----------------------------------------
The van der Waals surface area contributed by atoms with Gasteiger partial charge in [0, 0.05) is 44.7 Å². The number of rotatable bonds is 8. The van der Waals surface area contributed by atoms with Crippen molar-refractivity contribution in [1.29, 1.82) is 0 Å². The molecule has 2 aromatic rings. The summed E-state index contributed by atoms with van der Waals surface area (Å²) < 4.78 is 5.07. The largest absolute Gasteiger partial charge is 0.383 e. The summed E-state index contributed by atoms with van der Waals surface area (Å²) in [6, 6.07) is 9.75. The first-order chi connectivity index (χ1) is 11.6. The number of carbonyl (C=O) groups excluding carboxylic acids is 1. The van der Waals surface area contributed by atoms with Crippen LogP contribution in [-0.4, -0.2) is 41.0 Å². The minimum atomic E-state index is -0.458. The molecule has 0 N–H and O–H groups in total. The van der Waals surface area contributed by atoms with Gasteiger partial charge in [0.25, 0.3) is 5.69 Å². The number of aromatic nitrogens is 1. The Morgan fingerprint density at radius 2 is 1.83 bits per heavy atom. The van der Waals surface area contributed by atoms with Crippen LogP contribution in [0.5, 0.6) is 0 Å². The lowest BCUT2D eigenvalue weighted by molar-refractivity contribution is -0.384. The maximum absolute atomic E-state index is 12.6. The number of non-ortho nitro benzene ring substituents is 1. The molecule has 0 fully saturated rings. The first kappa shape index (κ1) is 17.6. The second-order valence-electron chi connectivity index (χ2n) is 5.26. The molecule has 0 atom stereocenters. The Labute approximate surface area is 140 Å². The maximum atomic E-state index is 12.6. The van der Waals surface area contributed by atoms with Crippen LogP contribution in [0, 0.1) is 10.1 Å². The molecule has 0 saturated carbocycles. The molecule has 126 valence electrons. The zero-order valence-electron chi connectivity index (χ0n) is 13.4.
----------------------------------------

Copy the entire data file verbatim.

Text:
The van der Waals surface area contributed by atoms with Gasteiger partial charge in [0, 0.05) is 44.7 Å². The number of rotatable bonds is 8. The van der Waals surface area contributed by atoms with Crippen molar-refractivity contribution in [1.29, 1.82) is 0 Å². The molecule has 2 aromatic rings. The summed E-state index contributed by atoms with van der Waals surface area (Å²) < 4.78 is 5.07. The largest absolute Gasteiger partial charge is 0.383 e. The summed E-state index contributed by atoms with van der Waals surface area (Å²) in [6, 6.07) is 9.75. The first-order chi connectivity index (χ1) is 11.6. The number of carbonyl (C=O) groups excluding carboxylic acids is 1. The van der Waals surface area contributed by atoms with Crippen LogP contribution in [-0.4, -0.2) is 41.0 Å². The minimum atomic E-state index is -0.458. The molecule has 0 N–H and O–H groups in total. The van der Waals surface area contributed by atoms with Gasteiger partial charge in [0.25, 0.3) is 5.69 Å². The number of aromatic nitrogens is 1. The Morgan fingerprint density at radius 2 is 1.83 bits per heavy atom. The van der Waals surface area contributed by atoms with Crippen LogP contribution in [0.5, 0.6) is 0 Å². The lowest BCUT2D eigenvalue weighted by molar-refractivity contribution is -0.384. The maximum absolute atomic E-state index is 12.6. The number of non-ortho nitro benzene ring substituents is 1. The molecule has 0 fully saturated rings. The first kappa shape index (κ1) is 17.6. The second-order valence-electron chi connectivity index (χ2n) is 5.26. The molecule has 0 atom stereocenters. The Labute approximate surface area is 140 Å². The maximum atomic E-state index is 12.6. The van der Waals surface area contributed by atoms with Crippen LogP contribution in [0, 0.1) is 10.1 Å². The molecule has 0 saturated carbocycles. The molecule has 126 valence electrons. The zero-order valence-electron chi connectivity index (χ0n) is 13.4.